Detection of pituitary injuries is difficult – an individual suffering as a result of a traumatic brain injury suffers on many accounts.
Traumatic brain injuries can cause a number of complications, leaving a victim permanently disabled. One of the injuries that can seriously affect a car accident victim is an injury caused to the pituitary gland. (Learn more – Understanding Traumatic Brain Injuries)
Function of the Pituitary Gland
The pituitary gland is located in the center of the head, covered by bone along with the hypothalamus. It is a small organ that hangs down and is approximately the size of the uvula that hangs in the back of the throat. The pituitary gland along with the hypothalamus is responsible for all hormonal functions of the body.
Due to its small size, injuries caused to the pituitary gland often go undetected in MRIs. Since a pituitary injury affects hormones, the outcomes are not always immediately visible like other physical brain injuries that can be viewed on an MRI scan. This makes pituitary injuries more complex and difficult to diagnose and treat.
Diagnosing Pituitary Injuries
Injuries to the pituitary gland can mostly be detected by hormonal tests undertaken within regular intervals after an accident victim has suffered an injury to the brain. Usually, pituitary-related hormonal functions return to normal after 6 to 8 months. However, to diagnose pituitary injuries, a doctor will track the following hormone imbalances in accident victims.
- Growth hormones – The growth hormone is responsible for regulating the growth of the body along with long term well-being, bone development, and heart functions. The growth hormone is often the most commonly affected hormone in pituitary injuries. Growth hormone imbalances due to injuries cannot be detected with a simple blood test. A more in-depth test is required, which takes hours to complete and is very expensive. Endocrinologists are not always equipped or experienced to carry out tests for growth hormone imbalances due to injury.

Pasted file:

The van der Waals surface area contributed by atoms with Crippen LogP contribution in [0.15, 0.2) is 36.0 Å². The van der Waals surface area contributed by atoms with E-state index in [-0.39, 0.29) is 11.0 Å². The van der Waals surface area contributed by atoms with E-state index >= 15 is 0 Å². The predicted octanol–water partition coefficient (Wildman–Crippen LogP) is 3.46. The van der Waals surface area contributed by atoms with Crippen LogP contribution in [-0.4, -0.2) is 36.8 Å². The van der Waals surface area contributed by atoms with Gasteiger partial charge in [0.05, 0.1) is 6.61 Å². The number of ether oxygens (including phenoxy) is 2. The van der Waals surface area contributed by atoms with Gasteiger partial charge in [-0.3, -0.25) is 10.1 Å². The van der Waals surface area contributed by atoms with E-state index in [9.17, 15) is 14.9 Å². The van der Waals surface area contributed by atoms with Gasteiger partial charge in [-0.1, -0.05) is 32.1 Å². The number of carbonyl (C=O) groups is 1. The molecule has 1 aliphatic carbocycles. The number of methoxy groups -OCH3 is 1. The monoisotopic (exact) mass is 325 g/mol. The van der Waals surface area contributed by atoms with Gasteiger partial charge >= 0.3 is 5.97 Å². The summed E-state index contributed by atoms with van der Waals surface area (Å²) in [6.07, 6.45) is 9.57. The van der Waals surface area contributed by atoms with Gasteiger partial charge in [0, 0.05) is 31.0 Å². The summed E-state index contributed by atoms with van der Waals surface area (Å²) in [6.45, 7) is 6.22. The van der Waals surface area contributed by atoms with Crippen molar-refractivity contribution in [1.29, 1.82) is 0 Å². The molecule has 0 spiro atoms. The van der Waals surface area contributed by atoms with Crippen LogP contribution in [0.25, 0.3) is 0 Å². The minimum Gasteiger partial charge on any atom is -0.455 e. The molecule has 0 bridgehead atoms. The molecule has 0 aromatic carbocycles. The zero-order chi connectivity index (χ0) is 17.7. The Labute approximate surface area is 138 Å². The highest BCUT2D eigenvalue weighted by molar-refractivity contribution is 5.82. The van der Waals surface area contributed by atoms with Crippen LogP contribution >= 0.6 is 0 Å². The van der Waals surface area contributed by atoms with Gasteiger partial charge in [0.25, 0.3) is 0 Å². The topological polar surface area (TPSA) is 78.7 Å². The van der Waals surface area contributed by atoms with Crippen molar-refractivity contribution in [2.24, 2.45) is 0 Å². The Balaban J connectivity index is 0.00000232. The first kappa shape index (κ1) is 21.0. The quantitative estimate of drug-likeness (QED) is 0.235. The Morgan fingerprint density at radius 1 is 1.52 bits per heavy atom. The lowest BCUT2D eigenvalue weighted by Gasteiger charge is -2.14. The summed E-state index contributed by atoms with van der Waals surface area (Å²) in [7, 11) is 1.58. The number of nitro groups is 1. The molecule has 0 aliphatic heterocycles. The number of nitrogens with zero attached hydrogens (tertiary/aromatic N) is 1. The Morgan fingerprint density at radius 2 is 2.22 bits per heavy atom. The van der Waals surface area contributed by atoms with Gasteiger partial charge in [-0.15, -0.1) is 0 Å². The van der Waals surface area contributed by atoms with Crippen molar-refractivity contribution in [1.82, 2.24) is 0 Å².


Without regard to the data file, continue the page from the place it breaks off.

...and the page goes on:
- Thyroid hormone – The thyroid stimulating hormone (TSH) regulates the functioning of the thyroid gland. If left untreated, it can lead to hypothyroidism.
- Adrenocorticotropic hormone – The adrenocorticotropic hormone (ACTH) stimulates and regulates the adrenal gland. The adrenal gland releases the hormone cortisol. Imbalances in the adrenocorticotropic hormone can lead to many complications and can also result in death.
- Gonadotropin – When injuries to the pituitary gland result in imbalances in the gonadotropic hormone, it can lead to fertility issues and deficiencies that can cause premature menopause in women. In men, the gonadotropic hormone imbalance can cause muscle loss, fatigue, and sexual dysfunction issues.
- Other hormones – Hormonal imbalances caused due to injuries to the pituitary gland can result in a number of issues such as control of the water retention function of the body. Some hormones regulate the function of the kidneys.
Chicago Traumatic Brain Injury Lawyer
Individuals suffering from pituitary gland injuries are exposed to risks of acquiring a host of other chronic diseases. Due to the fact that detection of pituitary injuries is difficult, an individual suffering pituitary injuries as a result of a traumatic brain injury suffers on many accounts. Seek legal help from a Chicago traumatic brain injury lawyer. Call Willens Law Offices at (312) 957-4166.